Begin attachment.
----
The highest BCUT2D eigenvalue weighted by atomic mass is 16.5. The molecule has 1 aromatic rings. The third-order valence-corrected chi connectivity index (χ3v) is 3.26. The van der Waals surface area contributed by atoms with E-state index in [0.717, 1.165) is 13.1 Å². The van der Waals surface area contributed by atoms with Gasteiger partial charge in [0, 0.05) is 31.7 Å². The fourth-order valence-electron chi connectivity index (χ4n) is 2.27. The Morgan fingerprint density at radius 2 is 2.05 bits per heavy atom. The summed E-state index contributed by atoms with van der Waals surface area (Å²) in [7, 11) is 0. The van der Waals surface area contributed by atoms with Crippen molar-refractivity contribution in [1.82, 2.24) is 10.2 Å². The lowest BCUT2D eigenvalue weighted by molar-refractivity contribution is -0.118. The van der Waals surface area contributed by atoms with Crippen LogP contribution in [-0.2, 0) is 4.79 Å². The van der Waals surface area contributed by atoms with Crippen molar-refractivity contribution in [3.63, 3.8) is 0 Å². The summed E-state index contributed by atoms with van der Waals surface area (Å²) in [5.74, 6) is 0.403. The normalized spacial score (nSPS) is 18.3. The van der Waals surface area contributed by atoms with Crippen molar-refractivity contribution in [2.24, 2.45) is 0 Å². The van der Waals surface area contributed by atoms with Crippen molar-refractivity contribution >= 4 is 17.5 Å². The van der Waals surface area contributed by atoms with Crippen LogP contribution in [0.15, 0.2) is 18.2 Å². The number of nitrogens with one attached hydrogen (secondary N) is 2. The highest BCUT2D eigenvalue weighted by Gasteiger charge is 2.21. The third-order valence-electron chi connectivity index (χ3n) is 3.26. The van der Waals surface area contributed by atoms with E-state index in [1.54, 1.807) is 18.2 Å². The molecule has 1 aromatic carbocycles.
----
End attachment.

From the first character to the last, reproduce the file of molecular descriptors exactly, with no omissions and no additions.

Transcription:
The highest BCUT2D eigenvalue weighted by atomic mass is 16.5. The molecule has 1 aromatic rings. The third-order valence-corrected chi connectivity index (χ3v) is 3.26. The van der Waals surface area contributed by atoms with E-state index in [0.717, 1.165) is 13.1 Å². The van der Waals surface area contributed by atoms with Gasteiger partial charge in [0, 0.05) is 31.7 Å². The fourth-order valence-electron chi connectivity index (χ4n) is 2.27. The Morgan fingerprint density at radius 2 is 2.05 bits per heavy atom. The summed E-state index contributed by atoms with van der Waals surface area (Å²) in [7, 11) is 0. The van der Waals surface area contributed by atoms with Crippen molar-refractivity contribution in [1.82, 2.24) is 10.2 Å². The lowest BCUT2D eigenvalue weighted by molar-refractivity contribution is -0.118. The van der Waals surface area contributed by atoms with Crippen LogP contribution in [-0.2, 0) is 4.79 Å². The van der Waals surface area contributed by atoms with Crippen molar-refractivity contribution in [3.63, 3.8) is 0 Å². The summed E-state index contributed by atoms with van der Waals surface area (Å²) in [5.74, 6) is 0.403. The normalized spacial score (nSPS) is 18.3. The van der Waals surface area contributed by atoms with Crippen molar-refractivity contribution in [2.24, 2.45) is 0 Å². The van der Waals surface area contributed by atoms with Crippen molar-refractivity contribution >= 4 is 17.5 Å². The van der Waals surface area contributed by atoms with Crippen LogP contribution in [0.15, 0.2) is 18.2 Å². The number of nitrogens with one attached hydrogen (secondary N) is 2. The highest BCUT2D eigenvalue weighted by Gasteiger charge is 2.21. The third-order valence-electron chi connectivity index (χ3n) is 3.26. The van der Waals surface area contributed by atoms with E-state index in [1.54, 1.807) is 18.2 Å². The molecule has 1 aromatic carbocycles.